Discover the man-made wonders of the National Park Service
Most U.S. national parks are set aside to protect natural wonders, but the system also includes many man-made marvels.
Besides the Statue of Liberty (which didn’t fall into the National Park Service’s hands until the 1930s), rangers also tend to these popular human constructions.
Mount Rushmore National Memorial, S.D.
This landmark, the result of 14 years of sculpture by demolition and chisel led by Gutzon Borglum and his son Lincoln Borglum, was completed in 1941.
Gateway Arch, St. Louis
This 630-foot-high stainless steel structure, part of the Jefferson National Expansion Memorial, was designed by Finnish America architect Eero Saarinen and completed in late 1965. (A new museum and visitor center are due to open in 2017.)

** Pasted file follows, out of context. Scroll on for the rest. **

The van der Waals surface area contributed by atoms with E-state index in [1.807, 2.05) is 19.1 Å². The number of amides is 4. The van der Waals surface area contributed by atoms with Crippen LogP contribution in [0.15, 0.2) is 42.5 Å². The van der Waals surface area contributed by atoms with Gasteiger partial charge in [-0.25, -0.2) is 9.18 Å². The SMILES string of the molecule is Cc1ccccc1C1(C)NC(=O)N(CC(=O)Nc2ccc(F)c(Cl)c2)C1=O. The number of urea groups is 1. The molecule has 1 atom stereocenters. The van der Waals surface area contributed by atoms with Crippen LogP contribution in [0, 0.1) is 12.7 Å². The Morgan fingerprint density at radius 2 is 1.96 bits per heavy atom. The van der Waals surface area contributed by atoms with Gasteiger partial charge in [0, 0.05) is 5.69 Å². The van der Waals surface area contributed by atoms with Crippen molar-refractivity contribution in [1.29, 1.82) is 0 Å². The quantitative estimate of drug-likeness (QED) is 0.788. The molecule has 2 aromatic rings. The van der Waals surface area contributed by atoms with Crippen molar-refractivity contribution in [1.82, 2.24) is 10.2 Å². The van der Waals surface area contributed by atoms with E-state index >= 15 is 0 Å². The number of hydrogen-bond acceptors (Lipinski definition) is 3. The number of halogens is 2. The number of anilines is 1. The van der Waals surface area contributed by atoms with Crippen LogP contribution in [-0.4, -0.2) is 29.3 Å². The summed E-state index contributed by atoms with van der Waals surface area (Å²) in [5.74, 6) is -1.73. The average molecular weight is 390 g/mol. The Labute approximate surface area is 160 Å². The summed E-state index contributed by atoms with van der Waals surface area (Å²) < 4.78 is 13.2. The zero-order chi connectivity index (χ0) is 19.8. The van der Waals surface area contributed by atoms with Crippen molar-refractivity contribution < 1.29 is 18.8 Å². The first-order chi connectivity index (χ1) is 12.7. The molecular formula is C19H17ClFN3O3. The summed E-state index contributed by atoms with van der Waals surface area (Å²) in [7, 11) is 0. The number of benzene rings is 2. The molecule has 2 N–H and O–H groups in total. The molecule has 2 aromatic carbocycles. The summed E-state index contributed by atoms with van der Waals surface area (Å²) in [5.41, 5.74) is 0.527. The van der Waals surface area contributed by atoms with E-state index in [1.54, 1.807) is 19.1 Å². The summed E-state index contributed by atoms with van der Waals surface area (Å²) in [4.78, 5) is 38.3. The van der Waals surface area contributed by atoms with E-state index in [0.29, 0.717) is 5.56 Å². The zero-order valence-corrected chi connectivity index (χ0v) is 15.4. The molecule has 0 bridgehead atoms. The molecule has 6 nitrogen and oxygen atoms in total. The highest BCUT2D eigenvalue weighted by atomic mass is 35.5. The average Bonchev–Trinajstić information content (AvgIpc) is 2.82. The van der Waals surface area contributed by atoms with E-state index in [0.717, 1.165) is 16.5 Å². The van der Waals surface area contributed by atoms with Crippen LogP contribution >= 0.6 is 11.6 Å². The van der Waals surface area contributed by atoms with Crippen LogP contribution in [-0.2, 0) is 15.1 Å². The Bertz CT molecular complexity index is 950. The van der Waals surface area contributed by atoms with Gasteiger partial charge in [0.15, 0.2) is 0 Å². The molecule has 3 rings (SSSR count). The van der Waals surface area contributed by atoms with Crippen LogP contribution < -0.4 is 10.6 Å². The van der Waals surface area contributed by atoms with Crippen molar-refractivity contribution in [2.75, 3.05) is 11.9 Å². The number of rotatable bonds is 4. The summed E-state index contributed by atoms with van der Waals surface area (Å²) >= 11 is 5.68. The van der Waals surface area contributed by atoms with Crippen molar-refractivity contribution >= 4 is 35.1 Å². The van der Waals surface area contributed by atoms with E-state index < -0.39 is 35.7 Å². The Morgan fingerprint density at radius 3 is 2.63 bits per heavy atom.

National Mall and Memorial Parks, Washington, D.C.
The Washington Monument (dedicated 1885) is the oldest of these nine sites, also known as America’s front yard. The eight others are the Lincoln Memorial (1922); National World War II Memorial (2004); Thomas Jefferson Memorial (1943); Vietnam Veterans Memorial (1982); Martin Luther King Jr. Memorial (2011); Korean War Veterans Memorial (1995); Franklin Delano Roosevelt Memorial (1997); and the District of Columbia War Memorial (commemorates World War I; 1931).
Mesa Verde National Park, Colo.
This was the first national park to celebrate a man-made wonder – a set of cliff dwellings built in the 12th and 13th centuries.
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